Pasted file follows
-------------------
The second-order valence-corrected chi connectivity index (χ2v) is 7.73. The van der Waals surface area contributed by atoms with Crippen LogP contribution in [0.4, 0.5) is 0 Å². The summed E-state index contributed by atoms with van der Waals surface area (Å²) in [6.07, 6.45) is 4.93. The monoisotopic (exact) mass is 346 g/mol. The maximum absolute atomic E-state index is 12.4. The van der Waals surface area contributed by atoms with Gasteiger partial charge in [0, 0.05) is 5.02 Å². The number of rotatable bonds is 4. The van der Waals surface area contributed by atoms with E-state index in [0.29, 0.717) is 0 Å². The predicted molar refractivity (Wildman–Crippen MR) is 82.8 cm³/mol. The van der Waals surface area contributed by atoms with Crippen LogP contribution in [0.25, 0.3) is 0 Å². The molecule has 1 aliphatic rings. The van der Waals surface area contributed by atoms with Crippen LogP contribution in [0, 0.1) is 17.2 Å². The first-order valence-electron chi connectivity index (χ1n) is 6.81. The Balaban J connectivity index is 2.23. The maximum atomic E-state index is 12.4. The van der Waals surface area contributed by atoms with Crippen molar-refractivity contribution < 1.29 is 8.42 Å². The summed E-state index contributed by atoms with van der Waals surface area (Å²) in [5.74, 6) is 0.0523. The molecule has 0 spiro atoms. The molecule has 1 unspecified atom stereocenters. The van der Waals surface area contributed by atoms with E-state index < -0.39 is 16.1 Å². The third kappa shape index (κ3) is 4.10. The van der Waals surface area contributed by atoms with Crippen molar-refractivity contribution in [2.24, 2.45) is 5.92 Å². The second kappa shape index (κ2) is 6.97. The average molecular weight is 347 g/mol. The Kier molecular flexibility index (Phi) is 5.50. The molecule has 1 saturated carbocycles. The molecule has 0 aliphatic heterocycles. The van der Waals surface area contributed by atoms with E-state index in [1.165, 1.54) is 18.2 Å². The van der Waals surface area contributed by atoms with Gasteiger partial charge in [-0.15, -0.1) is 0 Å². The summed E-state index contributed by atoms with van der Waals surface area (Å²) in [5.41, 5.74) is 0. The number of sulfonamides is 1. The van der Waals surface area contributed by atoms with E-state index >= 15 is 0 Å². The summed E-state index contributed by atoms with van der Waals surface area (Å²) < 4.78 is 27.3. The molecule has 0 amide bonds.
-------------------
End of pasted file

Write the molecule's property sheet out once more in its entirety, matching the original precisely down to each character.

The second-order valence-corrected chi connectivity index (χ2v) is 7.73. The van der Waals surface area contributed by atoms with Crippen LogP contribution in [0.4, 0.5) is 0 Å². The summed E-state index contributed by atoms with van der Waals surface area (Å²) in [6.07, 6.45) is 4.93. The monoisotopic (exact) mass is 346 g/mol. The maximum absolute atomic E-state index is 12.4. The van der Waals surface area contributed by atoms with Gasteiger partial charge in [0, 0.05) is 5.02 Å². The number of rotatable bonds is 4. The van der Waals surface area contributed by atoms with E-state index in [0.29, 0.717) is 0 Å². The predicted molar refractivity (Wildman–Crippen MR) is 82.8 cm³/mol. The van der Waals surface area contributed by atoms with Crippen LogP contribution in [0.25, 0.3) is 0 Å². The molecule has 1 aliphatic rings. The van der Waals surface area contributed by atoms with Crippen LogP contribution in [0, 0.1) is 17.2 Å². The first-order valence-electron chi connectivity index (χ1n) is 6.81. The Balaban J connectivity index is 2.23. The maximum atomic E-state index is 12.4. The van der Waals surface area contributed by atoms with Crippen molar-refractivity contribution < 1.29 is 8.42 Å². The summed E-state index contributed by atoms with van der Waals surface area (Å²) in [5.74, 6) is 0.0523. The molecule has 0 spiro atoms. The molecule has 1 unspecified atom stereocenters. The van der Waals surface area contributed by atoms with E-state index < -0.39 is 16.1 Å². The third kappa shape index (κ3) is 4.10. The van der Waals surface area contributed by atoms with Crippen molar-refractivity contribution in [2.24, 2.45) is 5.92 Å². The second kappa shape index (κ2) is 6.97. The average molecular weight is 347 g/mol. The Kier molecular flexibility index (Phi) is 5.50. The molecule has 1 saturated carbocycles. The molecule has 0 aliphatic heterocycles. The van der Waals surface area contributed by atoms with E-state index in [1.165, 1.54) is 18.2 Å². The van der Waals surface area contributed by atoms with Gasteiger partial charge in [-0.15, -0.1) is 0 Å². The summed E-state index contributed by atoms with van der Waals surface area (Å²) in [5.41, 5.74) is 0. The number of sulfonamides is 1. The van der Waals surface area contributed by atoms with E-state index >= 15 is 0 Å². The summed E-state index contributed by atoms with van der Waals surface area (Å²) < 4.78 is 27.3. The molecule has 0 amide bonds.